TRW demos advanced adaptive side airbag, roof airbag

TRW demos advanced adaptive side airbag, roof airbag

Technology News |
By eeNews Europe

At the symposium, TRW unveiled an adaptive side airbag technology. The airbags feature a ‘flexi adaptive vent’ which can help to enhance the protection of occupants according to different crash severities.

Adaptive occupant safety technologies began with the introduction of dual stage inflators over a decade ago and have progressed to include factors such as deployment force, bag geometry, stiffness and shape as the bag deploys. TRW’s latest generation of adaptive side airbags now can adjust restraint performance according to parameters such as the speed and force of the crash.

With the side airbag system, a tether mechanism inside the airbag closes the vent during a more severe crash where the intrusion level on the side of the vehicle is typically greater. This helps to maintain pressure in the airbag for longer and thus absorb more energy during a high severity impact. It also helps to reduce the probability of ‘bottoming out’ between the door trim and the occupant, the company said.

Adaptive side airbags will be ready for production in 2013, TRW estimates.

The Occupant protection for drivers and passengers has improved significantly in previous years, mainly as a result of regulatory changes and greater demands from New Car Assessment Program (NCAP) ratings. However, the level and sophistication of available features on front and rear seats can differ on many vehicles. This situation, however, will change insofar as new NCAP ratings schemes planned for introduction in 2015 will focus more stringently on rear seat safety for a wider range of occupant sizes, said Dirk Schultz, engineering director, TRW Inflatable Restraint Systems. These schemes will also take in account the situation of older and larger children who use booster seats (Q6 and Q10 child dummies), as well as smaller and lighter adults (HIII 5% dummies).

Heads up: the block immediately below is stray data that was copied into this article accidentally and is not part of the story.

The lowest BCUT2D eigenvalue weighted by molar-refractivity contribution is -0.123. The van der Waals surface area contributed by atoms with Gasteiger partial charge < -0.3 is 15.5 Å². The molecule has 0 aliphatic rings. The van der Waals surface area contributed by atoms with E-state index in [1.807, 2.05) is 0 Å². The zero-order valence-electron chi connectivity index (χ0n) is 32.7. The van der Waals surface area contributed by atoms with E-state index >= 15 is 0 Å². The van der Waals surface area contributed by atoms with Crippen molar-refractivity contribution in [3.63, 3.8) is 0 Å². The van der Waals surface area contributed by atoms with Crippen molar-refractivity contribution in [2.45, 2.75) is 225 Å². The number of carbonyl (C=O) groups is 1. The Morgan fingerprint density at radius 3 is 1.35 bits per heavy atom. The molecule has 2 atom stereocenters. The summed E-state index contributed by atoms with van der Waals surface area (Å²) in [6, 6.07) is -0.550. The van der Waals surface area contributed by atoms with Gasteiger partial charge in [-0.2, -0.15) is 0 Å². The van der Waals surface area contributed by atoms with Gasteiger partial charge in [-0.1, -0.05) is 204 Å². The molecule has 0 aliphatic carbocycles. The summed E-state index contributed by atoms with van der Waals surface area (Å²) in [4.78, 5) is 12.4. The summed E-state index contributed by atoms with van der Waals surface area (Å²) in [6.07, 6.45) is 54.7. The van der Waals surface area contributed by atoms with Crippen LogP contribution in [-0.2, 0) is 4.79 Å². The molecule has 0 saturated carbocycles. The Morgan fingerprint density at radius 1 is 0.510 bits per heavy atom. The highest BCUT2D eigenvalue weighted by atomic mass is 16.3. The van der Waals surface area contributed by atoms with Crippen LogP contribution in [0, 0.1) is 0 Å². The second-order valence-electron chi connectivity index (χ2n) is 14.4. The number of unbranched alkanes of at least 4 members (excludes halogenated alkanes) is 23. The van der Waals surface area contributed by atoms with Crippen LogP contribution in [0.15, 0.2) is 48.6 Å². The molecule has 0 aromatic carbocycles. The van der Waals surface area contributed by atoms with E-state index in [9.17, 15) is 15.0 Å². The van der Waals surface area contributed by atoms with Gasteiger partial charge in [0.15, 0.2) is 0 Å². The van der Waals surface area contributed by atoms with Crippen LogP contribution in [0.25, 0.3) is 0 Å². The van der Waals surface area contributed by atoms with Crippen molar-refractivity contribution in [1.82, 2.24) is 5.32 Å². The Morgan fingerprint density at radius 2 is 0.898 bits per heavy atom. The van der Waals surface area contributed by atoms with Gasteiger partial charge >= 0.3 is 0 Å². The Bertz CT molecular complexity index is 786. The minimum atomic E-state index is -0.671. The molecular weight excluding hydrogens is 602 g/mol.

At the show, TRW is exhibiting several solutions including its Active Buckle Lifter (ABL) seat belt system which can help occupants to fasten their seat belts by raising the buckle, as well as helping to remove some slack in certain dynamic and critical driving situations. This technology is due to start production on rear seats in 2013 on the Mercedes S Class.

The company will also be showing its roof airbag as a rear seat concept as part of its acrylic car display. This new airbag system is also due to start production in 2014 in a front seat configuration; TRW said it is exploring how this technology could enhance the protection of rear seat passengers. Furthermore, it is investigating airbag modules that can be implemented at other locations, such as in the back of the front seat.

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